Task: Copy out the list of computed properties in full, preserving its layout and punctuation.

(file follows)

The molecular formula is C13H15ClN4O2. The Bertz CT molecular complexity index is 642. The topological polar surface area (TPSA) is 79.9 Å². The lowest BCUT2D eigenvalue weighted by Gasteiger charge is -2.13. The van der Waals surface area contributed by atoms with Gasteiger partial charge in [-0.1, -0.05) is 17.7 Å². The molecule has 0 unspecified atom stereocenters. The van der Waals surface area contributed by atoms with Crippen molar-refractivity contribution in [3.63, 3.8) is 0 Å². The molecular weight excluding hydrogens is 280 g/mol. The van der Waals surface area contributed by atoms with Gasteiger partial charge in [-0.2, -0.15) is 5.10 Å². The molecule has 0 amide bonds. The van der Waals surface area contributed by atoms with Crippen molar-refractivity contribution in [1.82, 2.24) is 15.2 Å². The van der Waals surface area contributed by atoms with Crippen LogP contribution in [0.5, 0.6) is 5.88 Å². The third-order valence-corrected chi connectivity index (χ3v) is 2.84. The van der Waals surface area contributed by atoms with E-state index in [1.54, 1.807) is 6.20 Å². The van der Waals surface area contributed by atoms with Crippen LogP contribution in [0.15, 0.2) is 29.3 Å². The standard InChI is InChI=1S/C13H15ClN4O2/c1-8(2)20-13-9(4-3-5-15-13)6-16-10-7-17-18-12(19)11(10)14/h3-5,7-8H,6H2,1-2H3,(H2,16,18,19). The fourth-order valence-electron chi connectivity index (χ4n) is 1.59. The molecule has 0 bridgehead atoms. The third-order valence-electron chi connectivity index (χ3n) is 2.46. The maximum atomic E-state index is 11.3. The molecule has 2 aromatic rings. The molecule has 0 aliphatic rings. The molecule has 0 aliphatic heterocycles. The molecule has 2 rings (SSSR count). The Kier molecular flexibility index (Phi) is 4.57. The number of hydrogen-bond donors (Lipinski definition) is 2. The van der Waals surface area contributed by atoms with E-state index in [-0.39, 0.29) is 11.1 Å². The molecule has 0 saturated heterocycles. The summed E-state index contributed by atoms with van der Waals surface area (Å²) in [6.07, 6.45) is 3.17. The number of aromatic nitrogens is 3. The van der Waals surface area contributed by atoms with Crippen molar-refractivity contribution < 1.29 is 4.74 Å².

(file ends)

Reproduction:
The molecular formula is C13H15ClN4O2. The Bertz CT molecular complexity index is 642. The topological polar surface area (TPSA) is 79.9 Å². The lowest BCUT2D eigenvalue weighted by Gasteiger charge is -2.13. The van der Waals surface area contributed by atoms with Gasteiger partial charge in [-0.1, -0.05) is 17.7 Å². The molecule has 0 unspecified atom stereocenters. The van der Waals surface area contributed by atoms with Crippen molar-refractivity contribution in [3.63, 3.8) is 0 Å². The molecular weight excluding hydrogens is 280 g/mol. The van der Waals surface area contributed by atoms with Gasteiger partial charge in [-0.2, -0.15) is 5.10 Å². The molecule has 0 amide bonds. The van der Waals surface area contributed by atoms with Crippen molar-refractivity contribution in [1.82, 2.24) is 15.2 Å². The van der Waals surface area contributed by atoms with Crippen LogP contribution in [0.5, 0.6) is 5.88 Å². The third-order valence-corrected chi connectivity index (χ3v) is 2.84. The van der Waals surface area contributed by atoms with E-state index in [1.54, 1.807) is 6.20 Å². The van der Waals surface area contributed by atoms with Crippen LogP contribution in [0.15, 0.2) is 29.3 Å². The standard InChI is InChI=1S/C13H15ClN4O2/c1-8(2)20-13-9(4-3-5-15-13)6-16-10-7-17-18-12(19)11(10)14/h3-5,7-8H,6H2,1-2H3,(H2,16,18,19). The fourth-order valence-electron chi connectivity index (χ4n) is 1.59. The molecule has 0 bridgehead atoms. The third-order valence-electron chi connectivity index (χ3n) is 2.46. The maximum atomic E-state index is 11.3. The molecule has 2 aromatic rings. The molecule has 0 aliphatic rings. The molecule has 0 aliphatic heterocycles. The molecule has 2 rings (SSSR count). The Kier molecular flexibility index (Phi) is 4.57. The number of hydrogen-bond donors (Lipinski definition) is 2. The van der Waals surface area contributed by atoms with E-state index in [-0.39, 0.29) is 11.1 Å². The molecule has 0 saturated heterocycles. The summed E-state index contributed by atoms with van der Waals surface area (Å²) in [6.07, 6.45) is 3.17. The number of aromatic nitrogens is 3. The van der Waals surface area contributed by atoms with Crippen molar-refractivity contribution < 1.29 is 4.74 Å².